Film company gets long-term lease at Cox CenterPublished: Wednesday, December 9, 2020 By: Janice Francis-Smith Source: The Journal Record
Prairie Surf Media will get eight years to use the Cox Center as a soundstage for film production, according to the terms of the lease agreement approved by the Oklahoma City Council on Tuesday.
If all goes well, the city will have fostered thousands of jobs and Prairie Surf Media will have grown to the point where it can move out of the Cox Center into a new facility. If the plan doesn’t work out, the city hasn’t really lost anything, Mayor David Holt said Tuesday.
The agreement gives PSM a five-year lease with the option for three more years. PSM, founded by two Oklahoma natives who worked in the industry in Los Angeles for years before attempting to bring some Hollywood-style productions to Oklahoma, will work to recruit production projects to film at the Cox Center.
PSM’s website highlights the Cox Center facility’s 260,000 square feet, 25-to-65-foot-high ceilings and five “clearspan” soundstages to attract film productions to the facility, located at 1 Myriad Gardens in downtown Oklahoma City. The facility is now being touted as “home to the largest soundstage in the Midwest,” according to a promotional video shared with the council on Tuesday.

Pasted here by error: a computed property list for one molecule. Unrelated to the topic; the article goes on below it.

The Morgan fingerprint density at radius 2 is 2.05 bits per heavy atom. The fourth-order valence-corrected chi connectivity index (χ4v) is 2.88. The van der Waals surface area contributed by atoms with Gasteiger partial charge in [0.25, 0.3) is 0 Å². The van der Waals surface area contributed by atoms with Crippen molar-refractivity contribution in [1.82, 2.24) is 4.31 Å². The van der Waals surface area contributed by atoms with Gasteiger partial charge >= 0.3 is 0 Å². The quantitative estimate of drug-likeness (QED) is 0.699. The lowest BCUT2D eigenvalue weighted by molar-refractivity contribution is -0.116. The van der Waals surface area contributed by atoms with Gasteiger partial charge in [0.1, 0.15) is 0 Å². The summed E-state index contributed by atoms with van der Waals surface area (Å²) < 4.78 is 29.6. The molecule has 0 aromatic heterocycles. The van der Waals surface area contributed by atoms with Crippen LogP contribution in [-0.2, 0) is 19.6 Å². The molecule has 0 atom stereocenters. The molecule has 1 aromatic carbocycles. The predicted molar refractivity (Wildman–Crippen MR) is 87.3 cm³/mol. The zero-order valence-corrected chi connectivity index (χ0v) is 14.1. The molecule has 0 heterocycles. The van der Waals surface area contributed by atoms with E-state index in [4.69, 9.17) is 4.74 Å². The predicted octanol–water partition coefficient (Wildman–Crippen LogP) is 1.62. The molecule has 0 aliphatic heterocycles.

Under the terms of the lease, PSM will pay $1 in rent for the first year and $75,000 the second year, and the amount will ramp up to $250,000 for the fifth year. While giving the company a break during the startup period, the city will be made whole by the end of the agreement, said Assistant City Manager Aubrey McDermid.
The city will front expenses for relocating the OKC Blue team and previously contracted events, and PSM will repay a portion of those costs to the city. PSM would pay 75% of an estimated $1.1 million in utility costs per year.
“What if it’s a failure?” questioned Councilman David Greenwell, Ward 5. “All the risk is on us and there’s no upside.”
City Manager Craig Freeman explained that the building cannot be used as a convention center under the terms of the agreement with Omni Hotels. City officials had been scratching their heads trying to find a use for the building short of boarding it up or tearing it down when PSM approached them with the idea of using the facility as a soundstage.
“Failure would be defined by film productions not coming to the facility,” Holt said in response to Greenwell’s comments. “If that were to occur, PSM would want to get out of this faster than the city of Oklahoma City is going to want to get out of this.”
“There will be many benefits to the community if this is successful, and that’s what we’re in the business of doing,” Holt said. “We’re not a business. We try to bring things to our city and in this case its jobs and economic development.”